Kent County Council agrees to move ahead with £2million Turner Contemporary upgrade

Turner Contemporary Photo Visit Thanet

The go-ahead to undertake legal agreements connected to a £1.5million grant for work on Turner Contemporary has been approved by Kent County Council.

The county council money, plus a £495,000 contribution from Arts Council England, will be used to reconfigure and update Turner Contemporary (TC) and the Rendezvous site in Margate.

The project, which will be carried out in two phases, in January and then major works in September next year, will include the creation of an 86 space, fee charged car park to bring income into the gallery.

Cash will be used for a finishing kitchen – to cater for events and conferences- and shop upgrades, install LED lighting to reduce running costs, carry out a broadband upgrade and introduce AV equipment .

There will also be automatic front and gallery doors to improve access, and increased and upgraded toilets, new signs, a CCTV upgrade and external storage.

County council funding

Photo Dean Spinks

The latest grant is in addition to some £11,3million in county council grants, on top of an initial £6.4 million of the original  £17.5 million spend on the art gallery build, between 2011 and March 31, 2019.

County council contributions, according to accounts lodged with the Charity Commission and, prior to that, Companies House, are for core funding, the Rendezvous site and various projects. These include this year’s Turner Prize for which KCC contributed £40,000.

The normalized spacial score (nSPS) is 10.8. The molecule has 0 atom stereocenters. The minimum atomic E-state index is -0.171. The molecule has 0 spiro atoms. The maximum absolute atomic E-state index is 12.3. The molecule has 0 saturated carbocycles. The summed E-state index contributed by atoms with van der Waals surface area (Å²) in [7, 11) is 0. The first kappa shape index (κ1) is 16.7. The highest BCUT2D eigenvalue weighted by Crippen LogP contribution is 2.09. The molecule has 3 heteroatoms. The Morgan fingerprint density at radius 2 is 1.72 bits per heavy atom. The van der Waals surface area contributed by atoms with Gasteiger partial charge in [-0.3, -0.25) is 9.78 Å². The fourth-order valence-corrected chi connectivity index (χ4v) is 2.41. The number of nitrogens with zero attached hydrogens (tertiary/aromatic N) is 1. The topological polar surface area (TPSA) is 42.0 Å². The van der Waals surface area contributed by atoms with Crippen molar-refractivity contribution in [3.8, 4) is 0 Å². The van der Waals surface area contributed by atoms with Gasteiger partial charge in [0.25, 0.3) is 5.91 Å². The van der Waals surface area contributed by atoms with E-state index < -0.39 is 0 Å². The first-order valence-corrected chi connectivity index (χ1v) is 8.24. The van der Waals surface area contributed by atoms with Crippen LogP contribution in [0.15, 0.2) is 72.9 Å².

In the financial year 2018-2019 the gallery’s total income amounted to £3,125,404. Expenditure amounted to £2,877,691.

In 2017-18 the income was £3,375,724 with expenditure of £2,695,452.

Kent County Council’s  core grant in 2014 and again in 2015  was £990,000 per tax year. In 2016 the grant was £890,000 and 2017 it was £840,000.

In 2018 and 2019 (up until March 31) the amount was £790,000.This was in addition to Rendezvous funds of £295,000, capital funds of  £10,235 and Creative Coast funding of £10,000 – making some £1.145million in the 2018-19 financial year.

The need to upgrade

Perpetual Canon previously at Turner Contemporary

At a county council meeting where members approved going ahead with legal agreements related to the latest sum Cllr Sarah Hohler, who is a Turner Contemporary trustee, said: “It is our (KCC) project and our building. It needs reconfiguring to keep up the standard.”

Calling the original KCC decision to go ahead with the project “brave and bold,” Cllr Hohler said it had been a huge success with 3million visitors -double the predicted yearly numbers – generating £70million in the local economy and being the driver for 40 new businesses in the Old Town and Cliftonville.

KCC’s Corporate Director Growth, Environment and Transport Barbara Cooper told councillors investment had originally been proposed at £6million to create a new wing at Turner Contemporary.

This scheme has been dropped in favour of the £2million project.

She added: “It is something we need to do in order to equip Turner Contemporary with the best chance it’s got for the next ten years.”

Thanet councillor Ros Binks raised the issue of the costs, saying: “I look at this list and I do not see £2million.” She also questioned why works needed to be undertaken just eight years into the life of the building.

It was agreed a breakdown of costs would be shared after the meeting. Cllr Cooper said the huge number of visitors meant some areas, such as the toilets, were “looking tired.”

RNLI and Margate Yacht Club